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How to manage processes on Raspberry Pi

We continue with the series of posts about Raspberry Pi seeing how to manage processes from the command line on a Linux-based system like Raspbian on Raspberry Pi.

In any operating system, we will need to work with processes. In fact, we do it every time a command is executed. Furthermore, we do it just by running a terminal or connecting via ssh.

Managing processes, that is, checking which processes are running, launching processes in the background, or terminating them, is a common task that you will have to get used to in order to take advantage of your Raspberry Pi.

In this post, we will see how to manage processes in a Linux system like Raspbian on Raspberry Pi.

Run processes

To run a command, simply type the name of the command,

#run command

If instead of a command we want to run an executable file in the current folder, we would do the following.

#run application in current folder

Where it is necessary for the executable file to have execution permissions.

If during the execution of a command or application we want to cancel its execution, we press the key combination,

#cancel command
control + c

Manage background processes

When we run a command or application in the console, it remains blocked until the command finishes. If we want the execution to take place in the background, we add the ’&’ key like this

#start process in background
command &

If we want to put a command that is already running in the background, we can use the key combination.

#put processes in background
control + z

If we want to view the processes running in the background, we use the command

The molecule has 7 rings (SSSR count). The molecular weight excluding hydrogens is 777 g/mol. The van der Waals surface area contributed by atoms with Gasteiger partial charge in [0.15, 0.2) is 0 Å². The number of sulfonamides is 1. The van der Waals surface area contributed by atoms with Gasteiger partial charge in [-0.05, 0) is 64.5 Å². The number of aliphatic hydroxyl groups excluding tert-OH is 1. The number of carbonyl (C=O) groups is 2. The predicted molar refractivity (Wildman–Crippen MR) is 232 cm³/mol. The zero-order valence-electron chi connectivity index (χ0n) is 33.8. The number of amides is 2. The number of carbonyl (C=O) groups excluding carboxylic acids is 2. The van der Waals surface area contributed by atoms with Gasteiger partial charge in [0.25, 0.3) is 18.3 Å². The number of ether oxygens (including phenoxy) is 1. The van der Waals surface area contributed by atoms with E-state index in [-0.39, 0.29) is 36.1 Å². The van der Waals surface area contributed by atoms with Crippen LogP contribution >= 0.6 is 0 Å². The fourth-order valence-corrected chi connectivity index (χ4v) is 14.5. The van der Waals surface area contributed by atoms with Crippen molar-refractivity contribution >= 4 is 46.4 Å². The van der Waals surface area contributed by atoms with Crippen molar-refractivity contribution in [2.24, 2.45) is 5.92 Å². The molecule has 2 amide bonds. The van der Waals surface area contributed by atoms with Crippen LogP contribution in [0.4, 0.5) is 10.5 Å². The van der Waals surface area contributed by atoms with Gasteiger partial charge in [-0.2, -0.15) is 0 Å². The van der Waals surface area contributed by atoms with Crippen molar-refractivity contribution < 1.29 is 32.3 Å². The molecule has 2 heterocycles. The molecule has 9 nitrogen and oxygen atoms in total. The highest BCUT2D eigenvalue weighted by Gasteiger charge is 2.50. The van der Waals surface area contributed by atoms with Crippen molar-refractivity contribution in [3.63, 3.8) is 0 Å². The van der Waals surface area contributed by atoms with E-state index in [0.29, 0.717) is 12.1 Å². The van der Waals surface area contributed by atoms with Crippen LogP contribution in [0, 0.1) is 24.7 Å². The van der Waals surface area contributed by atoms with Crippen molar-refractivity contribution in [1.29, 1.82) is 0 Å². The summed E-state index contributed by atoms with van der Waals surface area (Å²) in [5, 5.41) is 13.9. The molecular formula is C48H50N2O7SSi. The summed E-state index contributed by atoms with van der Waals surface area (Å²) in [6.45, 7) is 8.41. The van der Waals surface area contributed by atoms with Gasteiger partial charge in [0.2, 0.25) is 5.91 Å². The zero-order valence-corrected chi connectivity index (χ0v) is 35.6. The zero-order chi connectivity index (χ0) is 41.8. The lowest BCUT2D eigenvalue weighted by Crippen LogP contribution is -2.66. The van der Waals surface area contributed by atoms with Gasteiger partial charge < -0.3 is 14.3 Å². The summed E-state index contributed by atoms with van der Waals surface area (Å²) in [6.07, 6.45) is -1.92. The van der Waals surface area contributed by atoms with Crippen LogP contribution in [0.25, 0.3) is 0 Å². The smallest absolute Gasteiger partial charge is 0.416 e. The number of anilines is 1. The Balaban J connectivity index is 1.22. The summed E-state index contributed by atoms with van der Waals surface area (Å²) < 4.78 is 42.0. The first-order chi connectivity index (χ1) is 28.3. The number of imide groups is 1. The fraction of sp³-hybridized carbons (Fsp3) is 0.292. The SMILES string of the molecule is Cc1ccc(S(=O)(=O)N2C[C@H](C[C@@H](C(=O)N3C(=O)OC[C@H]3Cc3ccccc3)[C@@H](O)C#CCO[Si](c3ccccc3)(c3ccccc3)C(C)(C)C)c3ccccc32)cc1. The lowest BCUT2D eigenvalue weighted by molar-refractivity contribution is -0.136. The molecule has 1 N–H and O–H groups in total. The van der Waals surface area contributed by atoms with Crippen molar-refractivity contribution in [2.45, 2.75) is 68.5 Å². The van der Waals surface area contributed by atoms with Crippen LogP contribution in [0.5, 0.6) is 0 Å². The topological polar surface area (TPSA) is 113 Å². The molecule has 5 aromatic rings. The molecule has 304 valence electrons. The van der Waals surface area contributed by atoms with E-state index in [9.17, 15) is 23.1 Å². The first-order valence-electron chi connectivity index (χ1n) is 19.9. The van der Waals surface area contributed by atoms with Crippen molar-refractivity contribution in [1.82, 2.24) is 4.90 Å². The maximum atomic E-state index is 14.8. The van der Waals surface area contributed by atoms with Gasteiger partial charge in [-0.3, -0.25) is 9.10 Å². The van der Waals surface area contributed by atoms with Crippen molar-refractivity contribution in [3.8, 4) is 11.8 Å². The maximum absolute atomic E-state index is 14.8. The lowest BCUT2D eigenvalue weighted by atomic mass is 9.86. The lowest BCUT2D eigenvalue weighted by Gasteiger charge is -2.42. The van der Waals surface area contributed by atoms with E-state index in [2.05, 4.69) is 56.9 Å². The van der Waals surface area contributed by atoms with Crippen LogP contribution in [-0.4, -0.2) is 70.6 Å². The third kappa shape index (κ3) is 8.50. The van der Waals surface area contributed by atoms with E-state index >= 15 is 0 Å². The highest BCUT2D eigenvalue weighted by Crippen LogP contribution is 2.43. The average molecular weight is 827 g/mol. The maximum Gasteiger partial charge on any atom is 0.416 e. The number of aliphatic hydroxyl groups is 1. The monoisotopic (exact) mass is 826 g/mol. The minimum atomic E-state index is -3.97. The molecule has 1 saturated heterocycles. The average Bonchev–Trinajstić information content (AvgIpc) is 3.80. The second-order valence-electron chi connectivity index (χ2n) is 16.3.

#show processes in background

And if we want to bring back the most recently put background process, we use,

#bring process to foreground

Show running processes

Another very common need is to know which processes are currently running on the machine. For this, we have several available commands.

To show the active processes in the system, we use the command

#show active processes
ps: Shows the processes that are currently active in the system.


If instead, we want to display all processes running in the system, we can do

#show all processes
ps -ef

The previous commands display the processes in a list. Instead, we can display in a similar way to ‘ps -ef’ with a blocking command that continuously displays the processes with the following command,

#show all processes
top: Shows all running processes.


Finally, the previous command has a visually more attractive version that we can run with,



Close processes

Finally, sometimes we will need to terminate a running process. To do this, we use the command

#close a process
kill PID

Where ‘PID’ is the process identifier that we can obtain with the ‘ps’ command.

Some processes need to use a “forced close” to be terminated. We can do this by adding the ‘-9’ parameter

#force close process by PID
kill -9 PID

If we want to terminate a process by its name, we can use the ‘killall’ command, which will terminate all processes with the same name.

#terminate process by name
killall -9 name

That’s it! With these few commands, we can manage processes on any Linux-based operating system like Raspbian on our Raspberry Pi.